In many risk management contexts, managers, workers and interested parties lack a framework to determine what are the corporate and personal criteria for deciding risk tolerability. Any organisation not only needs standards for identifying and analysing risk but also requires a decision-making framework for knowing what risk levels are tolerable or acceptable. Policy makers need to establish a Tolerability Framework which contains risk tolerability criteria applicable to the organisation specifically, but also takes into account the standards of related industries as well as society generally. Safety laws of all kinds (OHS, Environment, etc.) require accountability for demonstrating that all reasonably practicable measures have been taken to control risk and ensure safety. A Tolerability Framework recently developed by the author provides the means for an organisation to demonstrate that it is diligently managing its risks.
This Tolerability Framework applies to aspects of the risk management process commonly referred to in AS / NZS 4360:1999 as ‘risk evaluation.’ Hence, the framework provides one of the practical means needed by an organisation to diligently cover its moral, legal, commercial, and industrial obligations by providing criteria for evaluating tolerability of business risk-taking. In particular, organisations need to define risk boundaries for :-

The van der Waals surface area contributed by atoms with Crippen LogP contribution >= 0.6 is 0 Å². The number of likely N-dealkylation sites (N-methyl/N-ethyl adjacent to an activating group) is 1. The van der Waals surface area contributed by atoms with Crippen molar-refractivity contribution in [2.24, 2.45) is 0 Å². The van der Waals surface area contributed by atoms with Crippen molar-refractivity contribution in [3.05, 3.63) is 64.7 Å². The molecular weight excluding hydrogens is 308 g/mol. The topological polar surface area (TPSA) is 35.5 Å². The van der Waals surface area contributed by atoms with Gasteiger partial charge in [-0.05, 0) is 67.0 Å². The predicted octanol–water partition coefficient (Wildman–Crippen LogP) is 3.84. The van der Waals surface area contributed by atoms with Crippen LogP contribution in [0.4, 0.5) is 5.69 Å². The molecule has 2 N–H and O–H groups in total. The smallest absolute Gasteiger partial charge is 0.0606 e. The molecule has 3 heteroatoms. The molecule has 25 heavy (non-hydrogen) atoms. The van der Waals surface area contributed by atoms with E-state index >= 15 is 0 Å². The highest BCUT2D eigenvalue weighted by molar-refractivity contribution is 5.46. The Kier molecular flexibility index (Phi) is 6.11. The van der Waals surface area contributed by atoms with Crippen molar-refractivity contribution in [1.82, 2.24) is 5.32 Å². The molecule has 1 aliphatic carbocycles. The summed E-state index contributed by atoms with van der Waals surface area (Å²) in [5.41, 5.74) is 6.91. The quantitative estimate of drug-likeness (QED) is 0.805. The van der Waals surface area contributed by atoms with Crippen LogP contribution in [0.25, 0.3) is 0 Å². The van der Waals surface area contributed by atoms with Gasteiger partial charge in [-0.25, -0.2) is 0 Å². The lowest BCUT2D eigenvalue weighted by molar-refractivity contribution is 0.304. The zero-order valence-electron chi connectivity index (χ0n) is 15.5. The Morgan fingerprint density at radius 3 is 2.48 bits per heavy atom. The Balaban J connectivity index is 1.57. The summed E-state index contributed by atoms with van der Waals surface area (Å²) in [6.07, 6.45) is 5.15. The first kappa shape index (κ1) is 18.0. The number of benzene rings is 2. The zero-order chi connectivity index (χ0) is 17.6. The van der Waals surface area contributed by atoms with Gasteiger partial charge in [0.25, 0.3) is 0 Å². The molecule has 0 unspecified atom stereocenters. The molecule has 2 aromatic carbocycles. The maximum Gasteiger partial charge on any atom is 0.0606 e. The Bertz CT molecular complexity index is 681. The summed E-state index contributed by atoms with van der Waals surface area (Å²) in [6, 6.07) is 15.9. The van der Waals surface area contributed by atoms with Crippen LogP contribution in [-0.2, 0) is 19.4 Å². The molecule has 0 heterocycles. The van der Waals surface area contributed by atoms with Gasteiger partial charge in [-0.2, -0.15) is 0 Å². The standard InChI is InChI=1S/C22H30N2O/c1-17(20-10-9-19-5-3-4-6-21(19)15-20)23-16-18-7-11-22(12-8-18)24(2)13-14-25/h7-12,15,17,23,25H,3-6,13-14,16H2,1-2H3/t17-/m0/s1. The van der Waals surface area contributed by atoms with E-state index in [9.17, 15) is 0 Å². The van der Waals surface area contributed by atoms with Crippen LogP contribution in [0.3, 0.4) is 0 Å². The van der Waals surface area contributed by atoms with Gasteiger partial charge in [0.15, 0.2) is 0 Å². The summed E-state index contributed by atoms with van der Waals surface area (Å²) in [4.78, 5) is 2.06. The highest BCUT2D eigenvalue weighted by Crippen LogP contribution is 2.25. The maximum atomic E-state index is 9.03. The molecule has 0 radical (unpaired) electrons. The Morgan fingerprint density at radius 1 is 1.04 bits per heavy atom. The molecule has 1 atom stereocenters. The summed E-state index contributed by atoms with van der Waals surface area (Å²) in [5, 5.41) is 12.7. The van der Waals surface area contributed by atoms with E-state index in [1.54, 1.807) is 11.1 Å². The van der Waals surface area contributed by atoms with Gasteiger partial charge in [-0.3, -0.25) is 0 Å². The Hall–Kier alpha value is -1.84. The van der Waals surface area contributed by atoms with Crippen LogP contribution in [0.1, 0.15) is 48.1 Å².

different categories of exposed persons, e.g. employees, public etc. and
different consequence severities, e.g. risk of fatality versus serious injury.
While this framework is specifically designed for personal safety risk management, its principles cover, and can be applied equally well to, all business risks. The framework has been practically applied as a vehicle for corporate cultural change. It is a positive proactive tool based on professional risk management not defeatism nor fatalism. It has been adopted as a business model for cultural change which - compared to the traditional ‘absolute safety or zero risk’ model - actually demands comprehensive risk understanding rather than uninformed risk taking.
The accurate perception of risk by all employees within an organisation of what the organisation regards as "tolerable" and "intolerable" is important for effective risk management. "Common sense" cannot be assumed nor automatically achieved without considerable discussion and argument to gain commonality and agreement amongst all interested parties on those risks which are "tolerable or acceptable" and those which are not.
How we manage and regulate all our risks is based on determining :-
whether the risk :-
is so great that it must be refused altogether, or
is, or has been made, so small as to be insignificant, or
falls between the two states specified in a) and b) above and
if the risk has been reduced to the lowest practicable level, bearing in mind the benefits resulting from its tolerance and taking into account the reasonableness of the costs of any further reduction.